First and foremost, it was terrific just to see Georgia line up and play football again. 2020 has been a rocky, tumultuous year in so many ways, and the football season being impacting is just adding insult to injury it seems. However, Georgia and Mississippi State were able to put on an SEC contest in the Classic City on Saturday night and it was, to say the least, interesting.
Entering the game, all the attention in the Georgia Bulldog world seemed to be on two things. Would Georgia wear the black jerseys? They did. Would JT Daniels be the quarterback, and how would that impact the offense? He was, and A LOT! The game was a strange dichotomy of exciting markers of change, and confusing signs of struggle. Obviously, each team has coaching staffs that get paid really good money to prepare and study opponents, and with each team having extra time to prepare for the other, the dueling game plans made for interesting and unexpected outcomes. All these outcomes played themselves out on the field and are glaring in the box score. Let us look at the stats that mattered in the victory over the Bulldogs form Starkville.
If you had told me entering the contest that Georgia would pass for 65 more yards on the night than Mississippi State, I might have believed it, but I would have assumed that the Dawgs’ defense just absolutely annihilated and smothered Mississippi State. That was not the case! Mississippi State took the death by 1000 cuts approach to the Georgia defense, and it proved sustainable and effective as Leach’s offense patiently accumulated 336 yards through the air. Georgia countered by bombing the ball down the field on the arm of JT Daniels to the tune of 401 yards. Truly a mind-boggling stat given the circumstances, and it turned out to be much needed.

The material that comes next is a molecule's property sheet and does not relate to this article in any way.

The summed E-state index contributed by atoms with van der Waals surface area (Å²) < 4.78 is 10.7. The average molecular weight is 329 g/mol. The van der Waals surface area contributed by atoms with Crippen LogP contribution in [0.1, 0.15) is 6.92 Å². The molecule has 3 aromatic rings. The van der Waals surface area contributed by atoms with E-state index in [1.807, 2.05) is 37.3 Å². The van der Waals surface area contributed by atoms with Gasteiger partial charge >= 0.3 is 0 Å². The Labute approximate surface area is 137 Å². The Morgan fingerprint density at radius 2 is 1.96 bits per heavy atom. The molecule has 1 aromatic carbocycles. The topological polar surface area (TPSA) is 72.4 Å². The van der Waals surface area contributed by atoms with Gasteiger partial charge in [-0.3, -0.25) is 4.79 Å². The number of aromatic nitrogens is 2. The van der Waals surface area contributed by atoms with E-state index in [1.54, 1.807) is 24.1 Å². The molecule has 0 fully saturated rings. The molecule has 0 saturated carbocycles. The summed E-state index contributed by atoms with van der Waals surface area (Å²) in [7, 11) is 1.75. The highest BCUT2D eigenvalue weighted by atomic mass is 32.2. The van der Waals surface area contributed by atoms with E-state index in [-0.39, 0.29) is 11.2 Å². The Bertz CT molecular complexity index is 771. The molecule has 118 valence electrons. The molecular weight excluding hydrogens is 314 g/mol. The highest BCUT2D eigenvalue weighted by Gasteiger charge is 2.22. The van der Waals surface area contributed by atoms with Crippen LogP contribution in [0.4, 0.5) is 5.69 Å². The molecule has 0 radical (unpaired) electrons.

Conversely, Mississippi State rushed for 14 more yards than Georgia did. Absolutely no way that I, or anyone else would have predicted that. Granted, Georgia only allowed 22 yards on the ground, Mississippi State ultimately and improbably help UGA to 8. 8 yards rushing! RBU got shutdown on the ground on this November Saturday night by a steady diet of loaded boxes with man to man coverage behind it. Of course this strategy by Leach’s defensive coordinator gave up big plays down the field as was mentioned before, but they were determined that JT Daniels would have to prove himself and Zamir White and James Cook wouldn’t get to do any of the heavy lifting.
After allowing the Mississippi State defensive front to get to JT Daniels three times in the first half, Daniels nary had a finger laid on him in the second half. The pass protection up front for Georgia, lead by Trey Hill, was stellar. Not allowing a sack in the second half was huge for JT Daniels, his confidence, and ability to accurately deliver the football down the field. It was clear that in the second half JT and the offensive line had built up an even better rapport than what was had between the big uglies and the signal caller from SoCal. Again the excellent pass protection was a necessity with the MSU front dominating the Georgia front when they attempted to run the ball.
George Pickens caught eight passes on Saturday. All in all, Pickens was targeted 10+ and the fact that he draws extensive coverage over the top a lot of the time, makes this even more critical. George Pickens is one of the more freakish athletes on the field, period. Kirby Smart and Todd Monken have alluded to the fact several times that injuries impacted Pickens’s ability to play and his production on the field. The extra week given to the Dawgs via the Missouri postponement allowed the Dawgs to get Pickens healthy and more importantly to build a rapport with the new Georgia starting QB. Jermain Burton was the leading receiver on the night, and he’s a very promising young player, but consistently finding ways to target George Pickens and get him involved early is only going to help the offense be more productive and explosive, as was seen against the Bulldogs in Maroon.